Poor clinical, ultrasonographic responses seen in obese RA patients treated with ADA, MTX
Clinical and ultrasonographic responses are worse in obese vs nonobese patients with rheumatoid arthritis (RA) treated with adalimumab (ADA) and methotrexate (MTX), suggests a recent study, adding that these are partly overcome with time.
“Obese patients may experience better and faster clinical improvements if ADA is initiated with high-dose (20 mg/week) rather than low-dose MTX,” the authors said.
This posthoc analysis of the MUSICA trial examined MTX 20 mg/week vs 7.5 mg/week in combination with ADA in RA patients with an inadequate response to MTX. The authors categorized patients by baseline body mass index as normal (<25 kg/m2), overweight (≥25 to <30 kg/m2), or obese (≥ 30 kg/m2).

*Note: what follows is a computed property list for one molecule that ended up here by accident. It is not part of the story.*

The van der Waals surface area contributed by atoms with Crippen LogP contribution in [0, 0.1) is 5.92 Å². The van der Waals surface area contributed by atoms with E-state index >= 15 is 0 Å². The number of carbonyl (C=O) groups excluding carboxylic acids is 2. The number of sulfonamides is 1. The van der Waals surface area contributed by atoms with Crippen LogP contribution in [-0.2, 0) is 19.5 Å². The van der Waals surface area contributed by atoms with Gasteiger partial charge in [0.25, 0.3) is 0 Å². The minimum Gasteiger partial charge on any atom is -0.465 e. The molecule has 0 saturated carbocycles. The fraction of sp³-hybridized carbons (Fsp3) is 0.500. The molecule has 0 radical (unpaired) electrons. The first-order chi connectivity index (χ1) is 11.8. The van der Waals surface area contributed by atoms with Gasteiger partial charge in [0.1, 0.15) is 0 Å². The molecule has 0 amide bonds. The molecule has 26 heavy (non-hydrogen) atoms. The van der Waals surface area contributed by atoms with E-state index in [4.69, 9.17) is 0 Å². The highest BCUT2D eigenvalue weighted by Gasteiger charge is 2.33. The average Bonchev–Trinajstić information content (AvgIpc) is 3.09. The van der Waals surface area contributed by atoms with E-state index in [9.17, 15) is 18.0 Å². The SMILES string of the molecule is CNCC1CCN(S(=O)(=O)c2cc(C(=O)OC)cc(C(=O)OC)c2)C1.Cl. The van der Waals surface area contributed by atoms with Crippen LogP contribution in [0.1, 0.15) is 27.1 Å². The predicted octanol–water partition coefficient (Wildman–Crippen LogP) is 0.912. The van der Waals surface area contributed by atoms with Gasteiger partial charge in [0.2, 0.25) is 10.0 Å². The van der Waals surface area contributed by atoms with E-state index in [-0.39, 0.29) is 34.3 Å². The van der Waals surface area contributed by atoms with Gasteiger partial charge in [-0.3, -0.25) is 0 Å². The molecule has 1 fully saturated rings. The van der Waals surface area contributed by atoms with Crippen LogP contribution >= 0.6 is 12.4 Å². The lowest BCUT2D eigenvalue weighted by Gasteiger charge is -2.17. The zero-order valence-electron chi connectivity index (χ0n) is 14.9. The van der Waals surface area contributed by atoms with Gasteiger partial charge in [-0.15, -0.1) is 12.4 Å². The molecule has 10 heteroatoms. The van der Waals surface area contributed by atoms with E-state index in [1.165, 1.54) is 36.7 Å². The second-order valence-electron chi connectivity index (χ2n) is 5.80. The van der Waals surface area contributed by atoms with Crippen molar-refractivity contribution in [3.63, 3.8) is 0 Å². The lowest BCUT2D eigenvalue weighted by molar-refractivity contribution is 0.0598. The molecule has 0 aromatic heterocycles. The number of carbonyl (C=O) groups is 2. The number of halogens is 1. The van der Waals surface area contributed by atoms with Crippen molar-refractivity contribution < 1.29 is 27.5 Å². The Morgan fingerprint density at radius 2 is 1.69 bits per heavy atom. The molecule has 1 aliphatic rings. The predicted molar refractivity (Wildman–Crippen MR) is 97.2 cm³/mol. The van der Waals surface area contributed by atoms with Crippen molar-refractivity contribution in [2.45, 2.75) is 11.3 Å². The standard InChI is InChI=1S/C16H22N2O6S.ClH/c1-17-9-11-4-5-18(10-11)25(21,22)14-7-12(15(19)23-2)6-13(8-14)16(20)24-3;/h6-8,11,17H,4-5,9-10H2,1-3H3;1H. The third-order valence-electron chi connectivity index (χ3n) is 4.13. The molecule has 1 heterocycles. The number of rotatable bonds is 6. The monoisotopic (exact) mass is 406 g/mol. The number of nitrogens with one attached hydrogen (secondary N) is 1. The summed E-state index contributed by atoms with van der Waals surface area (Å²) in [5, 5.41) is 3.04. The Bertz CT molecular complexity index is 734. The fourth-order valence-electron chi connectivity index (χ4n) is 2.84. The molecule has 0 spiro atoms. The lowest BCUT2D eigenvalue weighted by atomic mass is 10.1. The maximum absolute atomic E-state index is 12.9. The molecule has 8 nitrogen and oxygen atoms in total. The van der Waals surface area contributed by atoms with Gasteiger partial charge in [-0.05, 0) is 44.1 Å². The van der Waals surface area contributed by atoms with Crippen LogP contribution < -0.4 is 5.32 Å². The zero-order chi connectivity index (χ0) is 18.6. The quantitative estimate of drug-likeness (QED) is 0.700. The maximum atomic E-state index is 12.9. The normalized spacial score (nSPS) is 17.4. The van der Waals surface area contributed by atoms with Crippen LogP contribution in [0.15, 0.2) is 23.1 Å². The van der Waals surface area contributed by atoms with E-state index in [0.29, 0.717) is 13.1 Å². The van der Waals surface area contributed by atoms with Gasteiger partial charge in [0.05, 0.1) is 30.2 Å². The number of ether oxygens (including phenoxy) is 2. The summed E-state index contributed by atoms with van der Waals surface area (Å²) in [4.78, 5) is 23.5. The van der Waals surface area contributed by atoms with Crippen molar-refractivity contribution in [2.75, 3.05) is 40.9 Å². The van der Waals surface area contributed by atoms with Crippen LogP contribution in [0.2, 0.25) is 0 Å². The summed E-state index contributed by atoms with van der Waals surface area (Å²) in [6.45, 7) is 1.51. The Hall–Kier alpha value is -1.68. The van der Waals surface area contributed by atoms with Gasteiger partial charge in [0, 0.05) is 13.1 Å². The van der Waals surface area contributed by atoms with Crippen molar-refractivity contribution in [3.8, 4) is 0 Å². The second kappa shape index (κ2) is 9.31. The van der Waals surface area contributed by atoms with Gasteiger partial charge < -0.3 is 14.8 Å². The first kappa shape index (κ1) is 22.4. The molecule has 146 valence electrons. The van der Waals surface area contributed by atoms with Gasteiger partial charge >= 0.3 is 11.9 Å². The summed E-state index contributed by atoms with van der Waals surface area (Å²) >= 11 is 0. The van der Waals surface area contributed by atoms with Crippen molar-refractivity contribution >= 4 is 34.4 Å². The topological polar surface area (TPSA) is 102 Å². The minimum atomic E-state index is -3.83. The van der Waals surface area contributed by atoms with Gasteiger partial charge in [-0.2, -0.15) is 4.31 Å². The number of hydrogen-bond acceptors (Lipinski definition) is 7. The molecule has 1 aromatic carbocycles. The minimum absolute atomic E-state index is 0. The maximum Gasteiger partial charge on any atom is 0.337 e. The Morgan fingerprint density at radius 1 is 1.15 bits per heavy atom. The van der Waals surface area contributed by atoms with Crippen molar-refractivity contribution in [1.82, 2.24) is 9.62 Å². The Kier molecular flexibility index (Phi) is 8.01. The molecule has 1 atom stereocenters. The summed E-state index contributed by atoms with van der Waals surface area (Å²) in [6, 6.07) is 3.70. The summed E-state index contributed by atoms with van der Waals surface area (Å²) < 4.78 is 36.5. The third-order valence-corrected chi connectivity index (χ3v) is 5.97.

The following were evaluated at weeks 12 and 24: synovial vascularity and hypertrophy, swollen (SJC) and tender joint counts (TJC), American College of Rheumatology (ACR) responses, and low disease activity (LDA), defined as Clinical Disease Activity Index <10 and 28-joint count Disease Activity Score using C-reactive protein (DAS28-CRP) <3.2.
There were similar patient characteristics at baseline among groups. From baseline to weeks 12 and 24, changes in SJC, TJC, DAS28-CRP, and synovial hypertrophy and vascularity were numerically smaller in obese vs nonobese patients.
There were significantly fewer obese patients who reached ACR20/50 at weeks 12 and 24, and LDA at week 12. This difference was particularly evident among those receiving 7.5 mg/week MTX but was no longer significant at week 24.
“Obese patients with RA report more joint swelling and tenderness and often have poorer responses to therapy than nonobese patients,” the authors said.